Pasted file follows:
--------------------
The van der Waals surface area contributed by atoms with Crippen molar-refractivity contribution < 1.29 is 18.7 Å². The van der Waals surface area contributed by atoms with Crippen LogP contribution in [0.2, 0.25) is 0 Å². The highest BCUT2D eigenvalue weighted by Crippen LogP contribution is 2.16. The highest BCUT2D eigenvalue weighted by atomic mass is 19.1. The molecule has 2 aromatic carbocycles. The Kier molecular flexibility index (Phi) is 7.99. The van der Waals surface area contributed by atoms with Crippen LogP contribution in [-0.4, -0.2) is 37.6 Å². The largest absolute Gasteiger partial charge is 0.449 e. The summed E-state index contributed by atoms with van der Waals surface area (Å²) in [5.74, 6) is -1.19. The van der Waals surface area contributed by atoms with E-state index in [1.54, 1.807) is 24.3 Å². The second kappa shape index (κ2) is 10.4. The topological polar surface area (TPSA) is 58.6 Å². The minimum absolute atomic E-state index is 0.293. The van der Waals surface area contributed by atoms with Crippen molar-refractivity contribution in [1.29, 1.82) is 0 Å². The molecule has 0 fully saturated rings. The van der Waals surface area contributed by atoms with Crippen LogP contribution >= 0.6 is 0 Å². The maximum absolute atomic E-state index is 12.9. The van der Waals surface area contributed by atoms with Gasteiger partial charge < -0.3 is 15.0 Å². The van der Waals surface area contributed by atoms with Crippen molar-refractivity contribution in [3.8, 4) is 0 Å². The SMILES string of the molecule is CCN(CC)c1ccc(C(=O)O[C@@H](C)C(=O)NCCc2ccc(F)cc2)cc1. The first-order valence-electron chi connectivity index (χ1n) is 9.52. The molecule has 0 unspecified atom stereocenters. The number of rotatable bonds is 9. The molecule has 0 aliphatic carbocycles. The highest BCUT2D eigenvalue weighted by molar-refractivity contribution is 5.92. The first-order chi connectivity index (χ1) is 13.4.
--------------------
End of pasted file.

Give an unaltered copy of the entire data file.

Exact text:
The van der Waals surface area contributed by atoms with Crippen molar-refractivity contribution < 1.29 is 18.7 Å². The van der Waals surface area contributed by atoms with Crippen LogP contribution in [0.2, 0.25) is 0 Å². The highest BCUT2D eigenvalue weighted by Crippen LogP contribution is 2.16. The highest BCUT2D eigenvalue weighted by atomic mass is 19.1. The molecule has 2 aromatic carbocycles. The Kier molecular flexibility index (Phi) is 7.99. The van der Waals surface area contributed by atoms with Crippen LogP contribution in [-0.4, -0.2) is 37.6 Å². The largest absolute Gasteiger partial charge is 0.449 e. The summed E-state index contributed by atoms with van der Waals surface area (Å²) in [5.74, 6) is -1.19. The van der Waals surface area contributed by atoms with E-state index in [1.54, 1.807) is 24.3 Å². The second kappa shape index (κ2) is 10.4. The topological polar surface area (TPSA) is 58.6 Å². The minimum absolute atomic E-state index is 0.293. The van der Waals surface area contributed by atoms with Crippen molar-refractivity contribution in [1.29, 1.82) is 0 Å². The molecule has 0 fully saturated rings. The van der Waals surface area contributed by atoms with Crippen LogP contribution >= 0.6 is 0 Å². The maximum absolute atomic E-state index is 12.9. The van der Waals surface area contributed by atoms with Gasteiger partial charge < -0.3 is 15.0 Å². The van der Waals surface area contributed by atoms with Crippen molar-refractivity contribution in [3.8, 4) is 0 Å². The SMILES string of the molecule is CCN(CC)c1ccc(C(=O)O[C@@H](C)C(=O)NCCc2ccc(F)cc2)cc1. The first-order valence-electron chi connectivity index (χ1n) is 9.52. The molecule has 0 unspecified atom stereocenters. The number of rotatable bonds is 9. The molecule has 0 aliphatic carbocycles. The highest BCUT2D eigenvalue weighted by molar-refractivity contribution is 5.92. The first-order chi connectivity index (χ1) is 13.4.